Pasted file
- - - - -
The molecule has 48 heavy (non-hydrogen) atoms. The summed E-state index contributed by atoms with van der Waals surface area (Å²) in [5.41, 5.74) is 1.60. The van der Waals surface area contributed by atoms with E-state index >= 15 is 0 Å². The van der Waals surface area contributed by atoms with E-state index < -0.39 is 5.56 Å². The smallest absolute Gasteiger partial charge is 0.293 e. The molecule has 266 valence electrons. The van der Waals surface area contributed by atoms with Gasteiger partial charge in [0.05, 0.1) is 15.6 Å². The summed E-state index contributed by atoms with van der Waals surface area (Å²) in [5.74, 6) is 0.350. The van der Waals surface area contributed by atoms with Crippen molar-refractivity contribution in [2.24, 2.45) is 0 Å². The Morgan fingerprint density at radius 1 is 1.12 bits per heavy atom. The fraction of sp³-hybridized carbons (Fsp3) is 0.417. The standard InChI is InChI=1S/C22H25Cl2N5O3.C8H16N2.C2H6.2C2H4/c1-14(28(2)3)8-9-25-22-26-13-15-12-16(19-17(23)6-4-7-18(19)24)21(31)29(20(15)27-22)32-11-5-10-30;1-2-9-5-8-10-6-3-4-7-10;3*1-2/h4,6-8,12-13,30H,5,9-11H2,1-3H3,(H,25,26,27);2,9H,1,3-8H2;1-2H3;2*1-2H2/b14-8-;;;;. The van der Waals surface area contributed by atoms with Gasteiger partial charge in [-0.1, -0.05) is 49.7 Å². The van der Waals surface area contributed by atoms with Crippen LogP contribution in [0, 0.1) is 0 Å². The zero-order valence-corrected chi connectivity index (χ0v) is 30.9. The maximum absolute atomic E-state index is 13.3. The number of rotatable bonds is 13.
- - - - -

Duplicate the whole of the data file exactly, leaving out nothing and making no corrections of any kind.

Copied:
The molecule has 48 heavy (non-hydrogen) atoms. The summed E-state index contributed by atoms with van der Waals surface area (Å²) in [5.41, 5.74) is 1.60. The van der Waals surface area contributed by atoms with E-state index >= 15 is 0 Å². The van der Waals surface area contributed by atoms with E-state index < -0.39 is 5.56 Å². The smallest absolute Gasteiger partial charge is 0.293 e. The molecule has 266 valence electrons. The van der Waals surface area contributed by atoms with Gasteiger partial charge in [0.05, 0.1) is 15.6 Å². The summed E-state index contributed by atoms with van der Waals surface area (Å²) in [5.74, 6) is 0.350. The van der Waals surface area contributed by atoms with Crippen molar-refractivity contribution in [2.24, 2.45) is 0 Å². The Morgan fingerprint density at radius 1 is 1.12 bits per heavy atom. The fraction of sp³-hybridized carbons (Fsp3) is 0.417. The standard InChI is InChI=1S/C22H25Cl2N5O3.C8H16N2.C2H6.2C2H4/c1-14(28(2)3)8-9-25-22-26-13-15-12-16(19-17(23)6-4-7-18(19)24)21(31)29(20(15)27-22)32-11-5-10-30;1-2-9-5-8-10-6-3-4-7-10;3*1-2/h4,6-8,12-13,30H,5,9-11H2,1-3H3,(H,25,26,27);2,9H,1,3-8H2;1-2H3;2*1-2H2/b14-8-;;;;. The van der Waals surface area contributed by atoms with Gasteiger partial charge in [-0.1, -0.05) is 49.7 Å². The van der Waals surface area contributed by atoms with Crippen LogP contribution in [0, 0.1) is 0 Å². The zero-order valence-corrected chi connectivity index (χ0v) is 30.9. The maximum absolute atomic E-state index is 13.3. The number of rotatable bonds is 13.